Advertisements

Humphry Slocombe, San Francisco

San Francisco is a hub of converging cuisine where just about any flavor can be found, and thankfully that includes foie gras. After a stint on the banned list, foie gras is once again available in California. Chefs across the state are free to continue exploring the ways foie gras can be manipulated to suite any meal. Knowing that some of the most forefront creativity would be in San Francisco, Chef Zach googled “san francisco foie gras” and that’s how we found ourselves arranging a visit to the Mission location of Humphry Slocombe.

humphry slocombe 016

Of the dozens of flavors made, the parlors keep available a handful at a time. If we lived in the City, we would be hard pressed not to visit daily as an excuse to see what’s on the menu. But being that we a party of two in our first visit, three scoops seemed like a good sampling.

peanut butter curry

peanut butter curry

Too often people might think “spicy” when they read “curry” but that’s furthest from the truth here. The curry for the peanut butter curry ice cream added an element that was reminiscent of a southeast Asian flavor profile. Natural peanut butter, ground finely, has a cookie dough texture when frozen. This provided a nice texture to an otherwise very smooth consistency.

horchata

horchata

The texture of the horchata ice cream was different from that of the peanut butter curry, due to the natural cinnamon. The cinnamon flavor was not overpowering, but it was essential in order to bring a hint of grittiness, just like Mexican horchata has. This left our mouths feeling the same as if we had sipped real horchata (and that’s not a bad thing).

secret breakfast

secret breakfast

We played along and did not ask about the secret of the “secret breakfast ice cream” until after tasting it and having a difficult time placing the flavors. Once told, though, it all made sense: bourbon ice cream with corn flake cookie crumbles. Kind of like how bourbon was the secret “coffee creamer” for the grownup adults when visiting Grandma’s, bourbon and breakfast go together in a nostalgic way for August. Humphry Slocombe flavor creators must have had some similar experiences! The ice cream itself was lighter in texture than the peanut butter curry and not as creamy, but just as fulfilling. It was not unlike polishing off a bowl of cereal. The unique flavor of the ice cream with nibbles of corn flake cookies gave this dessert a definite sugary-cereal-on-a-Saturday-morning vibe, but with an adult twist.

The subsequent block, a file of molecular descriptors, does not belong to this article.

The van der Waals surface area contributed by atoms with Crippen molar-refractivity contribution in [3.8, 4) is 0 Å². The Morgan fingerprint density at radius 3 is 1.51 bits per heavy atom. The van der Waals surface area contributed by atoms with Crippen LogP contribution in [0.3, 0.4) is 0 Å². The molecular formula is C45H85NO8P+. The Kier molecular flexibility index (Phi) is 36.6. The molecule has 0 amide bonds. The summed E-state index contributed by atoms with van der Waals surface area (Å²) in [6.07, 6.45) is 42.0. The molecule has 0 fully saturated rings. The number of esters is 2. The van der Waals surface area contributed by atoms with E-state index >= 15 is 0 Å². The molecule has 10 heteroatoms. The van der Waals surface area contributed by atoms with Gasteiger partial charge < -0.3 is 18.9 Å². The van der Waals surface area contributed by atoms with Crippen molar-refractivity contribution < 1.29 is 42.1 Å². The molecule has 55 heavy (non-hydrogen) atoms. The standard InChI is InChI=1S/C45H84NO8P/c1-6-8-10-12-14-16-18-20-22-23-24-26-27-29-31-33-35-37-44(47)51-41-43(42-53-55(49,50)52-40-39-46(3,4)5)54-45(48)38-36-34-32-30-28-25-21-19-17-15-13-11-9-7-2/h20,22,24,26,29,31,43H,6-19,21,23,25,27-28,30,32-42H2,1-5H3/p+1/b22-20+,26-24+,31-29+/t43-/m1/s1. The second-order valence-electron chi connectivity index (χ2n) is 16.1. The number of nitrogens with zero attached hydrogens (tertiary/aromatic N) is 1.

foie gras ice cream sandwiches

foie gras ice cream sandwiches

A generous bite of foie gras ice cream waits between two delicate gingersnap cookies. This is what to expect when ordering a foie gras ice cream sandwich, but you can also expect that they might run out just before you get to the front of the line. Despite the limit of one per customer, these little sammies fly out of the freezer from the moment they’re announced on social media. We were lucky enough to try them because we reached out ahead of time and Sean, a Humphry Slocombe honcho, made sure to set some aside for us so that we could write about them here. The ice cream had a caramel-like background flavor, but the foie gras truly was the star. It helps that the texture was very smooth and velvety, just like real foie gras. The gingersnaps were super crunchy and flavorful, which further highlighted the ice cream’s rich taste and texture.

Humphry Slocombe is Zach’s new favorite ice cream parlor. We will not hesitate to drop by any time we’re near and neither should you, no matter the day of the week, even with a line out the door, since the line moves fast and flavors rotate daily. It’s worth it to circle the block to find parking if you’re not a local. No matter what you try in the parlor or pick up to bring home, you won’t be disappointed by the inventiveness and quality.

Advertisements

Posted on March 18, 2015, in Restaurants and tagged , , , , . Bookmark the permalink. Leave a comment.

Leave a Reply

Fill in your details below or click an icon to log in:

WordPress.com Logo

You are commenting using your WordPress.com account. Log Out / Change )

Twitter picture

You are commenting using your Twitter account. Log Out / Change )

Facebook photo

You are commenting using your Facebook account. Log Out / Change )

Google+ photo

You are commenting using your Google+ account. Log Out / Change )

Connecting to %s

%d bloggers like this: